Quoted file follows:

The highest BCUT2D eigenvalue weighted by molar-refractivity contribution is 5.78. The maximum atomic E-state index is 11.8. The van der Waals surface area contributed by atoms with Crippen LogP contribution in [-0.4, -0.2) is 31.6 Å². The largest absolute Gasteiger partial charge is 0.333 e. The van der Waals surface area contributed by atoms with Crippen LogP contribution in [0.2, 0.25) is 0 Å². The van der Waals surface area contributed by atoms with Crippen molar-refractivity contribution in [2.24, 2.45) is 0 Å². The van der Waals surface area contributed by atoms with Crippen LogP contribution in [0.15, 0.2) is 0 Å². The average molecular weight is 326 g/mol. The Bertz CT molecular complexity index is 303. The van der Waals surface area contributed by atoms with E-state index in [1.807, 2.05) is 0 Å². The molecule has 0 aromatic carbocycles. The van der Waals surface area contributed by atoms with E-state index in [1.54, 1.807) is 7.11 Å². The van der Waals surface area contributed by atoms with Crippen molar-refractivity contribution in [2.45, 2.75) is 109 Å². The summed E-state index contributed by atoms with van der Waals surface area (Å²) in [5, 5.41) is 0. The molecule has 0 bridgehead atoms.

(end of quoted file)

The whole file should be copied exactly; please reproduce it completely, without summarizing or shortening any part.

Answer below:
The highest BCUT2D eigenvalue weighted by molar-refractivity contribution is 5.78. The maximum atomic E-state index is 11.8. The van der Waals surface area contributed by atoms with Crippen LogP contribution in [-0.4, -0.2) is 31.6 Å². The largest absolute Gasteiger partial charge is 0.333 e. The van der Waals surface area contributed by atoms with Crippen LogP contribution in [0.2, 0.25) is 0 Å². The van der Waals surface area contributed by atoms with Crippen molar-refractivity contribution in [2.24, 2.45) is 0 Å². The van der Waals surface area contributed by atoms with Crippen LogP contribution in [0.15, 0.2) is 0 Å². The average molecular weight is 326 g/mol. The Bertz CT molecular complexity index is 303. The van der Waals surface area contributed by atoms with E-state index in [1.807, 2.05) is 0 Å². The molecule has 0 aromatic carbocycles. The van der Waals surface area contributed by atoms with E-state index in [1.54, 1.807) is 7.11 Å². The van der Waals surface area contributed by atoms with Crippen molar-refractivity contribution in [2.45, 2.75) is 109 Å². The summed E-state index contributed by atoms with van der Waals surface area (Å²) in [5, 5.41) is 0. The molecule has 0 bridgehead atoms.